3. Bon Appetit survey: a 4 percentage point increase in veg college students is 800k people. That would account for only 2% (0.3 percentage points) of the decrease in per capita meat consumption observed over the last five years. I would guess that most of the decrease is due to meat eaters eating less meat, not going veg. I think that encouraging vegetarianism can be very cost-effective, and may well be more cost-effective than supply-side interventions, but the argument would require other evidence.

    4. I agree with Pablo that a move toward animal-free diets reduces the psychological cost of taking animal welfare seriously.

  5. daniel-dorado August 18, 2012 2:28 am  Reply

    Hi Pablo. Interesting comments.

    I think this is probably true:

    "People have a deep psychological need to believe they are not bad people. If they eat meat and hear the arguments for why eating meat causes immense suffering, then to preserve their belief that they are not bad people they must either stop eating meat or reject the arguments. Some stop eating meat, but most reject the arguments. Because the arguments are plausible, the rejections tend to be rationalizations of their causing suffering. In vitro meat would remove the need to rationalize, and enable concern for suffering."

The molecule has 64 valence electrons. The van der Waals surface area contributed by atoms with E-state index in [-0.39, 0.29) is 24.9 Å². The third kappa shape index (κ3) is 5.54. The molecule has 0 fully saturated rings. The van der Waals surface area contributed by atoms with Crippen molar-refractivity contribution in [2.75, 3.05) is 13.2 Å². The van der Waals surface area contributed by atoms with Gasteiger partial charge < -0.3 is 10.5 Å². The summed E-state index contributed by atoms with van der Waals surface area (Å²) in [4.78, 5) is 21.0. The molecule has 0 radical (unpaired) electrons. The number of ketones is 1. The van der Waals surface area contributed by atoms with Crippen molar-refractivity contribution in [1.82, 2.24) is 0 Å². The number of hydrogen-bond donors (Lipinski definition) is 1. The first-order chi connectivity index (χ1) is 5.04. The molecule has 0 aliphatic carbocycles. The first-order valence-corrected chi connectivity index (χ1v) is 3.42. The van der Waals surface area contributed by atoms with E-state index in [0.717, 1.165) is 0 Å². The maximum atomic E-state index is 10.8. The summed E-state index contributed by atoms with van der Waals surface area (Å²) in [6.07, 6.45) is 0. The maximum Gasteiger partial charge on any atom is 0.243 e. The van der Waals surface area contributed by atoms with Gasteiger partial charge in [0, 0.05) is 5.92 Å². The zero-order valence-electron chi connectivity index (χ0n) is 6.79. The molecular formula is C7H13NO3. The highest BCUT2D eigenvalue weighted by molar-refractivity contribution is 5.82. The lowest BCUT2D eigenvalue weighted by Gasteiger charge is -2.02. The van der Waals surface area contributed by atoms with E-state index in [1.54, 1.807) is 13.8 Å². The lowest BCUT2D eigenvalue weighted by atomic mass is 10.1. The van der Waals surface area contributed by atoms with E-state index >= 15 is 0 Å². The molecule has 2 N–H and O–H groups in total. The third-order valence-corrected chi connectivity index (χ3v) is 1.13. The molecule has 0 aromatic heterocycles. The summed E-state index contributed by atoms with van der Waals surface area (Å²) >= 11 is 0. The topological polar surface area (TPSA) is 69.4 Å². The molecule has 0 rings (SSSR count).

But it doesn't necessary mean this:

    "Then, I claim that in vitro meat's removing the barrier to caring about animals will affect far more people (viz. the meat-eaters) than will The Humane League's initiatives (classes and booklet-distribution), and that affecting far more people will entail more concern."

    It's possible to accept that in vitro meat would remove the need to rationalize, and enable concern for suffering, but don't accept pro in-vitro meat / pro beyond meat as the most effective activism.